Business

United Way recognizes Microsoft for community impact and commitment

United Way has recognized Redmond-based Microsoft Corp. with a Summit award for community impact.

The Spirit of America and Summit Awards program, celebrating its 25th year, is United Way's highest national honor for corporations, recognizing United Way Global Corporate Leaders with the most comprehensive commitments to strengthening communities. Applicants are evaluated by corporate peers and local United Ways.

Microsoft and its employees donated $100.5 million to nonprofits and educational institutions in 2011 as well as $844 million in software to more than 40,000 global nonprofits, including United Ways.

"Microsoft is unquestionably among the world's leaders when it comes to innovative corporate citizenship," said United Way Worldwide President and Chief Executive Officer Brian Gallagher in a press release. "We're proud of the long history we share together and Microsoft's continued commitment to investing in education and communities."

To help young people bridge the opportunity divide and gain the access, skills and opportunities needed for success, Microsoft provides a host of creative partnerships and programs. In addition, the tech company supports employees' volunteer hours with a $17 per hour match. Employees recorded more than 426,000 hours -- a 28 percent increase from 2010 – unleashing an additional $7.2 million in matching funds for U.S. nonprofits.

"Microsoft is focusing its citizenship work on creating opportunities for youth through technology, training and experiences that empower them to imagine and realize their full potential. By helping youth capture opportunities for education and employment, we are helping them create their futures and helping them create real impact for a better tomorrow," said Microsoft general manager of Citizenship and Public Affairs Lori Harnick. "No single company, organization or government can close the opportunity divide on their own. At Microsoft, we believe it's imperative to work together with partners such as United Way to address these issues."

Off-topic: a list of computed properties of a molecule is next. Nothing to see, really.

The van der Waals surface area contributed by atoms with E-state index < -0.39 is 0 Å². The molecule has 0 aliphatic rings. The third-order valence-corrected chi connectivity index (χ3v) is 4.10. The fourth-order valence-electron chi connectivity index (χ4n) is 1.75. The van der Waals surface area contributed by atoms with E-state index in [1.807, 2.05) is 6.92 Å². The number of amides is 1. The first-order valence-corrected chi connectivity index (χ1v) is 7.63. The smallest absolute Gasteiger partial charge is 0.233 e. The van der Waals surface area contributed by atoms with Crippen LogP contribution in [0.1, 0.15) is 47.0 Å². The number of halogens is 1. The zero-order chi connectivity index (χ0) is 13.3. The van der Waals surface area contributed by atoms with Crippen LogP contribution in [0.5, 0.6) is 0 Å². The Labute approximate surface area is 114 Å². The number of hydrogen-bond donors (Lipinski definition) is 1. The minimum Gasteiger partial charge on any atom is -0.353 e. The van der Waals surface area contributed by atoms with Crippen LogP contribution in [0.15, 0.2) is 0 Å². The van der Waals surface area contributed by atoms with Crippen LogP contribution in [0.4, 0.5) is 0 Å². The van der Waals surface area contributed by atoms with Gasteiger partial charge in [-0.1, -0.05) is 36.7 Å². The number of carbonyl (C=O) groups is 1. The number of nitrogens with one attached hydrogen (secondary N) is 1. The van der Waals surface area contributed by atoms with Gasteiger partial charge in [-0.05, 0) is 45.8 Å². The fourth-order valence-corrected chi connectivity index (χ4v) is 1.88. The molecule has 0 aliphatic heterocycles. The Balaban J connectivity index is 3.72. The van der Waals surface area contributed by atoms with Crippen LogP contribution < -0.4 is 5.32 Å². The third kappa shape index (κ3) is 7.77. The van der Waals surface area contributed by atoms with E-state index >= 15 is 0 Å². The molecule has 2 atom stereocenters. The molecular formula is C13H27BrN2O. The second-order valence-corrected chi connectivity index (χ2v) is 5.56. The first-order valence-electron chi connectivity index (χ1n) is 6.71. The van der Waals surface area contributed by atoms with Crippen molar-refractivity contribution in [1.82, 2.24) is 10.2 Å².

Microsoft's general counsel Brad Smith helped raise $111 million, with $25 million to expand United Way of King County's Parent-Child Home Program, including a $1 million grant from Microsoft. In keeping with the company's focus on youth, this program provides trained, certified home visitors and early literacy resources for low-income families to help children and families prepare for kindergarten.

Akhtar Badshah, Microsoft's senior director of Global Community Affairs, also serves as a director for United Way of King County.

Microsoft recently unveiled another creative way to help communities by leveraging the Microsoft Stores across the country. The stores work with United Way to help raise awareness in a number of ways. For example, the Microsoft Store at University Village in Seattle gave away a Xbox 360 4G Kinect Bundle to customers who donated food during Hunger Action Week and local organizations can use the space to hold meetings, host in-store events or learn new technology skills through personalized training sessions.

Microsoft also raised more than $90,000 for United Way in 2011 by selling a photo book created by Microsoft employees.

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